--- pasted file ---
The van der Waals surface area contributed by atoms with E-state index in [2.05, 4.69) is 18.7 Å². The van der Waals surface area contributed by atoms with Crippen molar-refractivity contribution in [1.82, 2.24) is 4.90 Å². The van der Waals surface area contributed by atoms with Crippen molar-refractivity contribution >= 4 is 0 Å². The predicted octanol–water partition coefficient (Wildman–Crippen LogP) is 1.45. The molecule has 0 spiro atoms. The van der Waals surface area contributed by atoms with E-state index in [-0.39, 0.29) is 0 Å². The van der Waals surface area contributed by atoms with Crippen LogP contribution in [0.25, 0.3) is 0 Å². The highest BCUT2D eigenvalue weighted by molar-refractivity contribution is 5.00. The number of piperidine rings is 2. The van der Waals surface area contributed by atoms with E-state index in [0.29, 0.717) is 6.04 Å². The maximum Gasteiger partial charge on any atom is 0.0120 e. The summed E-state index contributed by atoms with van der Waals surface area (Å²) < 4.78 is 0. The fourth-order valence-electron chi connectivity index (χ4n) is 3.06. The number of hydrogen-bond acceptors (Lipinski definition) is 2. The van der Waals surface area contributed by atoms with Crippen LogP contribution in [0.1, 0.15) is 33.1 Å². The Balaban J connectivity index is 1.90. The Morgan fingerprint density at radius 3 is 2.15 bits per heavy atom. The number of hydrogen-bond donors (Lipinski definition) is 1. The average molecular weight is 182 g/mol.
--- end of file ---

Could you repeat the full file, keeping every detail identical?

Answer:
The van der Waals surface area contributed by atoms with E-state index in [2.05, 4.69) is 18.7 Å². The van der Waals surface area contributed by atoms with Crippen molar-refractivity contribution in [1.82, 2.24) is 4.90 Å². The van der Waals surface area contributed by atoms with Crippen molar-refractivity contribution >= 4 is 0 Å². The predicted octanol–water partition coefficient (Wildman–Crippen LogP) is 1.45. The molecule has 0 spiro atoms. The van der Waals surface area contributed by atoms with E-state index in [-0.39, 0.29) is 0 Å². The van der Waals surface area contributed by atoms with Crippen LogP contribution in [0.25, 0.3) is 0 Å². The highest BCUT2D eigenvalue weighted by molar-refractivity contribution is 5.00. The number of piperidine rings is 2. The van der Waals surface area contributed by atoms with E-state index in [0.29, 0.717) is 6.04 Å². The maximum Gasteiger partial charge on any atom is 0.0120 e. The summed E-state index contributed by atoms with van der Waals surface area (Å²) < 4.78 is 0. The fourth-order valence-electron chi connectivity index (χ4n) is 3.06. The number of hydrogen-bond acceptors (Lipinski definition) is 2. The van der Waals surface area contributed by atoms with Crippen LogP contribution in [0.1, 0.15) is 33.1 Å². The Balaban J connectivity index is 1.90. The Morgan fingerprint density at radius 3 is 2.15 bits per heavy atom. The number of hydrogen-bond donors (Lipinski definition) is 1. The average molecular weight is 182 g/mol.